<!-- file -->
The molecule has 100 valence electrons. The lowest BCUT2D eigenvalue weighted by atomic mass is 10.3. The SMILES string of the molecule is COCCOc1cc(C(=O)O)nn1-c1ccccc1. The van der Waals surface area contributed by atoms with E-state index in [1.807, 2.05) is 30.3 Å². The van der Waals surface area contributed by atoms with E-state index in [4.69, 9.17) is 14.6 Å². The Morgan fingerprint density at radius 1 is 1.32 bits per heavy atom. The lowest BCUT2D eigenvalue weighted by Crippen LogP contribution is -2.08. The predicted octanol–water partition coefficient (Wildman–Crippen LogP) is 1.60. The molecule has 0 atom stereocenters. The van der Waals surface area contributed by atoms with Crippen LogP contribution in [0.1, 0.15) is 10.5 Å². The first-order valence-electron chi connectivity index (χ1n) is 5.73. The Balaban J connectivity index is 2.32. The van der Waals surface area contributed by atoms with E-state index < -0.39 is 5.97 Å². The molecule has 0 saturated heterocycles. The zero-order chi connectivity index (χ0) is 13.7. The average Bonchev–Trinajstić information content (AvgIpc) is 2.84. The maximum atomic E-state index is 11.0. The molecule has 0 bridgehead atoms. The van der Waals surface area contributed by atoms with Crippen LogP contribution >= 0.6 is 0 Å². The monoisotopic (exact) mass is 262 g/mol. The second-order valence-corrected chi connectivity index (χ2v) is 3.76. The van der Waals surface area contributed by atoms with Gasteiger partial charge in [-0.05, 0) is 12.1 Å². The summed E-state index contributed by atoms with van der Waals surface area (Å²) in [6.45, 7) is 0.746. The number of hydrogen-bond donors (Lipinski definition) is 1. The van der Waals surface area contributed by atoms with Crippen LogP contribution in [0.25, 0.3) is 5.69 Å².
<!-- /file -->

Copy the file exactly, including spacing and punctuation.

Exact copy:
The molecule has 100 valence electrons. The lowest BCUT2D eigenvalue weighted by atomic mass is 10.3. The SMILES string of the molecule is COCCOc1cc(C(=O)O)nn1-c1ccccc1. The van der Waals surface area contributed by atoms with E-state index in [1.807, 2.05) is 30.3 Å². The van der Waals surface area contributed by atoms with E-state index in [4.69, 9.17) is 14.6 Å². The Morgan fingerprint density at radius 1 is 1.32 bits per heavy atom. The lowest BCUT2D eigenvalue weighted by Crippen LogP contribution is -2.08. The predicted octanol–water partition coefficient (Wildman–Crippen LogP) is 1.60. The molecule has 0 atom stereocenters. The van der Waals surface area contributed by atoms with Crippen LogP contribution in [0.1, 0.15) is 10.5 Å². The first-order valence-electron chi connectivity index (χ1n) is 5.73. The Balaban J connectivity index is 2.32. The van der Waals surface area contributed by atoms with E-state index < -0.39 is 5.97 Å². The molecule has 0 saturated heterocycles. The zero-order chi connectivity index (χ0) is 13.7. The average Bonchev–Trinajstić information content (AvgIpc) is 2.84. The maximum atomic E-state index is 11.0. The molecule has 0 bridgehead atoms. The van der Waals surface area contributed by atoms with Crippen LogP contribution >= 0.6 is 0 Å². The monoisotopic (exact) mass is 262 g/mol. The second-order valence-corrected chi connectivity index (χ2v) is 3.76. The van der Waals surface area contributed by atoms with Gasteiger partial charge in [-0.05, 0) is 12.1 Å². The summed E-state index contributed by atoms with van der Waals surface area (Å²) in [6.45, 7) is 0.746. The number of hydrogen-bond donors (Lipinski definition) is 1. The van der Waals surface area contributed by atoms with Crippen LogP contribution in [0.25, 0.3) is 5.69 Å².